Over the following short screencapture videos, he covers how to use the Pen tool and brushes to build a composition. You’ll also learn how to apply masks, and how to use textures from Adobe Stock to add depth and warmth.
Davis took a mental trip to the country when he was asked to illustrate this scene, which evokes silence and solitude. “This scene is about getting away from the digital noise of modern-day life,” he explains.
Once you’ve mastered the techniques here, you can apply them to your own artwork. And you can download 10 images from Adobe Stock for free to get started.
01. Begin your composition with the Brush tool
After importing his initial sketch into a new Photoshop CC file, Davis begins his composition, using the Brush tool (B) to draw in major elements.
Davis works on a Wacom Cintiq – his graphics tablet of choice – and the majority of his brushes were created by Kyle Webster. (If you haven’t updated your copy of Photoshop CC, you’re in for a happy surprise – many of Webster’s brushes are now built into the app.)
02. Add solid shapes using the Pen tool
Davis switches to Photoshop’s Pen tool (P). He draws simple, solid shapes to build up the most distant elements of the illustration.
03. Add mid-ground elements
In this clip, Davis uses a combination of freehand drawing and the Pen tool to introduce the mid-ground elements of his illustration.
05. Focus on the foreground
Now Davis turns his attention to the foreground elements, which he colors in dark shades to enhance the composition’s sense of depth. To create the leaves of a plant, he draws one leaf with the Pen tool and then duplicates it. Next, he rotates angles and plays with size to introduce more natural-looking variations.
06. Add more plants
At this stage, he returns to the Brush tool (B) to freehand another plant.
07. Add highlights with colour
Davis drew the general shape of the foreground bird with the Pen tool (P), and made it one solid colour. In this clip, you can see how he adds highlights with a lighter colour.
08. Add texture with masks
Davis adds details to break up the flat expanse of snow in the centre of the illustration. Towards the end of this clip, he creates a layer named “tone ledge” and walks through a technique he uses again and again.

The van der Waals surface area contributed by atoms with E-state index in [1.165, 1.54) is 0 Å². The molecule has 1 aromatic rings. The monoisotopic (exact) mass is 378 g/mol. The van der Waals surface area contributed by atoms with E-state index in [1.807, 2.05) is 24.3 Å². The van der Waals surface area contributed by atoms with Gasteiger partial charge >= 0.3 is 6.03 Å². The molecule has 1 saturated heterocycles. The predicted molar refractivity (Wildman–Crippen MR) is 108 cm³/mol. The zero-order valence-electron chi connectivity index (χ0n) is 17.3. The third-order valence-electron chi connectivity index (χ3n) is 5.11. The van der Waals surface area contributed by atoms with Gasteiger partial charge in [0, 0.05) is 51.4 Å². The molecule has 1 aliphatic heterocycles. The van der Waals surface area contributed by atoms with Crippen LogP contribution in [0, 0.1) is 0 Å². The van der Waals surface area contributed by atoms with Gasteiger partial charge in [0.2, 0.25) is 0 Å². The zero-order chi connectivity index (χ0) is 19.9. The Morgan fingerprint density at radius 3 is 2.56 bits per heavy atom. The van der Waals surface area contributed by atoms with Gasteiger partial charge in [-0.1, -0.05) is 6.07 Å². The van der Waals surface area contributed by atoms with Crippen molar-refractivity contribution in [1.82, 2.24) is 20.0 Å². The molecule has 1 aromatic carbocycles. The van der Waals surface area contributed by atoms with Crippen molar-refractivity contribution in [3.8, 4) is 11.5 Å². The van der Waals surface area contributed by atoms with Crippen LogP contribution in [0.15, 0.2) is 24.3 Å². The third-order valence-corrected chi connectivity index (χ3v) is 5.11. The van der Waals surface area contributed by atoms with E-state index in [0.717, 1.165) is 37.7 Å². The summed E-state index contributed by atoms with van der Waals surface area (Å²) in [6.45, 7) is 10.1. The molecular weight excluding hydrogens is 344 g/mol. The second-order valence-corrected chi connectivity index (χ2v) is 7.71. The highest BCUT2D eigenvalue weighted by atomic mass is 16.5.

He masks into a shape, then draws up against the mask to give one side a textured edge. This combination of freehand drawing with the more precise vector shapes and masks is a hallmark of his process.
09. Think about the light source
With all the elements of his illustration now in place, Davis adds long shadows that indicate the light direction and time of day. These helps enhance the mood of the image.
10. Add definition
Now, Davis returns to the background. He uses the Brush tool to apply shades to the mountain-sides, giving them definition.
11. Make it more organic with brushwork
To give the appearance of a sun that’s low in the sky, Davis brushes highlights onto the edges of the forms in the illustration. An added benefit is that the pixel-based brush roughens the too-perfect vector shapes, making everything feel more organic.
12. Create shadows
In this clip, Davis adds snow and shadows to a rock.
13. Add dimension
To give the foreground more dimension, Davis works in a bright ray of sun hitting the rocks. This not only enhances the drama of the lighting, but it also calls attention to the bird – an important element of the composition.
14. Add warmth with Adobe Stock textures
To enhance the organic feel of the illustration, Davis adds textures from Adobe Stock using the Creative Cloud Libraries feature inside Photoshop. This clip is a fascinating look into how small details can elevate an artwork.
15. Refine colour with Adjustment layers
Davis’s finishing touches include adding more textures and refining colour via Adjustment layers.